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Young Scientist Face-Off New Virus

When COVID-19 first emerged late last year, Zan Xin had hoped that the virus would remain contained as the CBRNE scientist was well aware of the dangers of the potentially deadly disease reaching Singapore’s borders. 

Scientist with lab sample

Zan Xin examining a lab sample prepared for explosive analysis (Photo: HTX)

 

Chin Zan Xin, Scientist, CBRNE Centre of Expertise

But before long, Zan Xin and her team at Chemical, Biological, Radiological, Nuclear and Explosives (CBRNE) Centre of Expertise (CoE) were called to immediate action to conduct COVID-19 screening for travellers and returning Singaporeans at Immigration & Checkpoints Authority (ICA) checkpoints. To curtail spread of the virus from imported cases in our community, nasopharyngeal swabs were taken at checkpoints and sent to HTX’s lab for analysis.

“As part of CBRNE’s daily operations, bio-surveillance is conducted at checkpoints, where I run Polymerase Chain Reaction-based analysis for environment sampling to screen for the presence of bioterrorism threats. The team kept a close radar for any COVID-19 related news and prepared our labs to be operationally ready, to detect and intercept the virus, mitigating the situation as Singapore’s first line of defence,” said Zan Xin.

 

CRBNE team

CBRNE Scientists conducting lab analysis of nasopharyngeal swab samples, on a 12-hour shift, in COVID-19 ops lab (Photo: HTX)

 

However, the situation worsened and requirements snowballed, leading their three-man team to undertake as many as 400 COVID-19 swab analysis in a 12-hour night shift. Yet, this did not deter Zan Xin and her team. On the contrary, it spurred them to work even harder.

“At the peak of the crisis, waves of lab samples kept coming in for analysis, and the work seemed never-ending. My family and friends were initially concerned about our exposure to the virus. However, the team pressed on because we knew that the results of the testing would help assure many affected individuals and their families. We wanted to show the critical work of CBRNE in the fight against the unseen virus.”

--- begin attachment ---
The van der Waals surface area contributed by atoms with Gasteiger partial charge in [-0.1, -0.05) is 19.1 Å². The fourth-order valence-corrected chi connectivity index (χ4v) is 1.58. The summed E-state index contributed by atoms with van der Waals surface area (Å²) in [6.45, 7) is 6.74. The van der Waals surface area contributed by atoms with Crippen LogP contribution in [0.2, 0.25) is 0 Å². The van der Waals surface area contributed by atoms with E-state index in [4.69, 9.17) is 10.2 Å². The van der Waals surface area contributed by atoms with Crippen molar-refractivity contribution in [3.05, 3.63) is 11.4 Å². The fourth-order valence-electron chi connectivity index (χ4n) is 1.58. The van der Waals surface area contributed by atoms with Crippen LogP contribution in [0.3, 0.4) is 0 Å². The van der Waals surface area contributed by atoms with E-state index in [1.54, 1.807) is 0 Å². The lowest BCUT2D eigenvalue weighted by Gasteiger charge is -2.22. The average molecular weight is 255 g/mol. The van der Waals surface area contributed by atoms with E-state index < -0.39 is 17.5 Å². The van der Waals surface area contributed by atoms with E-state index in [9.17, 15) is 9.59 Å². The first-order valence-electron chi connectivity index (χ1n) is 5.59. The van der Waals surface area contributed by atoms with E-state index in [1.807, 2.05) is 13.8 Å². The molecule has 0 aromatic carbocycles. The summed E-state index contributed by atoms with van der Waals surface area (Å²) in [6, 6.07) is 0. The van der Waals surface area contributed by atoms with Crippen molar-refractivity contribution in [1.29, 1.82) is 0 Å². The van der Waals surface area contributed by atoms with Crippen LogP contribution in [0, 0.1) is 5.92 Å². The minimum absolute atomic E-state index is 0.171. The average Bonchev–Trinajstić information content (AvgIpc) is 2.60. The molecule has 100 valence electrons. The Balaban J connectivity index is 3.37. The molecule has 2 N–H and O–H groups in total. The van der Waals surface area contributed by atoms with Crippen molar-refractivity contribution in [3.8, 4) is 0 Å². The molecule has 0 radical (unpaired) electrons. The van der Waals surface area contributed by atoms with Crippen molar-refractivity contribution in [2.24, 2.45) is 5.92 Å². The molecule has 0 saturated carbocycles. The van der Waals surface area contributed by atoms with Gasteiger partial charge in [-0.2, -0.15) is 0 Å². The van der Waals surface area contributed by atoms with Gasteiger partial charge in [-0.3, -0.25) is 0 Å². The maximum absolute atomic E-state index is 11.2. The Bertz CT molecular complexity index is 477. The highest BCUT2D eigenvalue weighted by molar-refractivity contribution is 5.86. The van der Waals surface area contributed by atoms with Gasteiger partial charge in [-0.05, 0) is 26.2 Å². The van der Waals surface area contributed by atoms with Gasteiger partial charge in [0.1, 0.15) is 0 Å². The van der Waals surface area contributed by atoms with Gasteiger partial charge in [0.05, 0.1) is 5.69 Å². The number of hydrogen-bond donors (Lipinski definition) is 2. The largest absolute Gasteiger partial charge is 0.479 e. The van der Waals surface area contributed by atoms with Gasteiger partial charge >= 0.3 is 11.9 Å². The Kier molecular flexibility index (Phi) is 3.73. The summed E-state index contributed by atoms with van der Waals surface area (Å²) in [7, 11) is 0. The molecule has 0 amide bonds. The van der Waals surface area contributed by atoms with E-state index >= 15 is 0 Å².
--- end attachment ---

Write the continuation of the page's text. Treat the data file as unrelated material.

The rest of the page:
Zan Xin added that a key takeaway in combating COVID-19 was to never take Singapore’s safety for granted.

“At CBRNE, we stay at the forefront of science and technology to counter any invisible threats to public safety. In Singapore’s context, we simply can’t afford to ‘wait’ for threats to happen. That is why we actively look for operationally-ready solutions to empower our Home Team daily operations against the entry of civilian or terrorist threats.”

Besides lab analysis, Zan Xin also carries out literature research and experiments for projects. She is currently working on expanding CBRNE’s list of explosives analyses, aimed at improving the lab’s ability to consistently produce valid results for enhanced ISO 17025 accreditation. The ISO 17025 is the main accreditation used by testing and calibration laboratories internationally.

Part of her job also includes cross-training in routine screening and conducting analysis on samples at ICA’s checkpoints that may contain explosive, toxic chemicals, narcotics and radioactive matter.

Lab Samples

Nasopharyngeal swab samples collected by HTX collectors (Photo: HTX)

Zan Xin said, “Being able to observe how our samples are collected on-the-ground allows me to understand our end-to-end standard operating procedures. It gives me the full confidence in my laboratory analysis and results, knowing that samples collected are not compromised.”

The NUS graduate in Chemistry shares that her earliest memories of science and technology was an experiment where she made fizzy sherbet at home for a school project, not realising the experiment was an acid-base reaction which created the tiny bubbles. Through the project and subsequent science classes, Zan Xin discovered that her passion lies in observing structural and behavioural changes of elements during chemical reactions, which led her to seek a fulfilling and exciting career in the detection of chemical warfare agents and explosives.

“I wanted to work on projects that could solve some of the world’s pressing problems. With the increased risk and frequency of terror acts around the world in recent years, I knew that by joining HTX, I could contribute to the meaningful mission of securing Singapore’s safety,” she said.

With Zan Xin’s line of work being thrust in the spotlight due to COVID-19, she no longer finds it difficult to explain her scientific work at CBRNE. Family and friends have become fully supportive of what she does, upon realising how essential her work is in helping to secure Singapore’s borders.

Outside of the ongoing and long-drawn-out battle in the labs, Zan Xin also finds time to acquire new information to satisfy her curious mind.

Zan Xin

Zan Xin taking a breather out of work  (Photo: HTX)

Following her resolution to learn something new each year, Zan Xin is currently learning sign language in hope that this could be a useful communication tool, seeing her aging parents’ needs. She has also recently picked up data analytics, to complement her work in scientific analysis.